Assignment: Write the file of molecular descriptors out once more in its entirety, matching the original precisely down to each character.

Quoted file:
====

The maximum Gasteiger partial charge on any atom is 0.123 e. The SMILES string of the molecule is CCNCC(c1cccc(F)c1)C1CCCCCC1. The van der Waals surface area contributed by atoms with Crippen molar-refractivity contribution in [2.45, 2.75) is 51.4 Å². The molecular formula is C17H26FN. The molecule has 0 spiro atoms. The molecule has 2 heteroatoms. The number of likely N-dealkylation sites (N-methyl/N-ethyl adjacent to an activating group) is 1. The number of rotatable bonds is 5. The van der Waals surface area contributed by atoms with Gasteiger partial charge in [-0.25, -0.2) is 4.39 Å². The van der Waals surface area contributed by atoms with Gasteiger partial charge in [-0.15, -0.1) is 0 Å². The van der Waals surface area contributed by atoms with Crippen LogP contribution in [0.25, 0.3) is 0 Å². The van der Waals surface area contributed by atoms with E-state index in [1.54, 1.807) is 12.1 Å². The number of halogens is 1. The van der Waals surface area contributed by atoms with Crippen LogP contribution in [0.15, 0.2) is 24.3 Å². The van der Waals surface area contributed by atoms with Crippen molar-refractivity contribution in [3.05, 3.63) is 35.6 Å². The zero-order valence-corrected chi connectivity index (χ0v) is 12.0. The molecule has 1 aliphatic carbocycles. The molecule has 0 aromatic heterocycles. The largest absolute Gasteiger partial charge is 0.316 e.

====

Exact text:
The maximum Gasteiger partial charge on any atom is 0.123 e. The SMILES string of the molecule is CCNCC(c1cccc(F)c1)C1CCCCCC1. The van der Waals surface area contributed by atoms with Crippen molar-refractivity contribution in [2.45, 2.75) is 51.4 Å². The molecular formula is C17H26FN. The molecule has 0 spiro atoms. The molecule has 2 heteroatoms. The number of likely N-dealkylation sites (N-methyl/N-ethyl adjacent to an activating group) is 1. The number of rotatable bonds is 5. The van der Waals surface area contributed by atoms with Gasteiger partial charge in [-0.25, -0.2) is 4.39 Å². The van der Waals surface area contributed by atoms with Gasteiger partial charge in [-0.15, -0.1) is 0 Å². The van der Waals surface area contributed by atoms with Crippen LogP contribution in [0.25, 0.3) is 0 Å². The van der Waals surface area contributed by atoms with E-state index in [1.54, 1.807) is 12.1 Å². The number of halogens is 1. The van der Waals surface area contributed by atoms with Crippen LogP contribution in [0.15, 0.2) is 24.3 Å². The van der Waals surface area contributed by atoms with Crippen molar-refractivity contribution in [3.05, 3.63) is 35.6 Å². The zero-order valence-corrected chi connectivity index (χ0v) is 12.0. The molecule has 1 aliphatic carbocycles. The molecule has 0 aromatic heterocycles. The largest absolute Gasteiger partial charge is 0.316 e.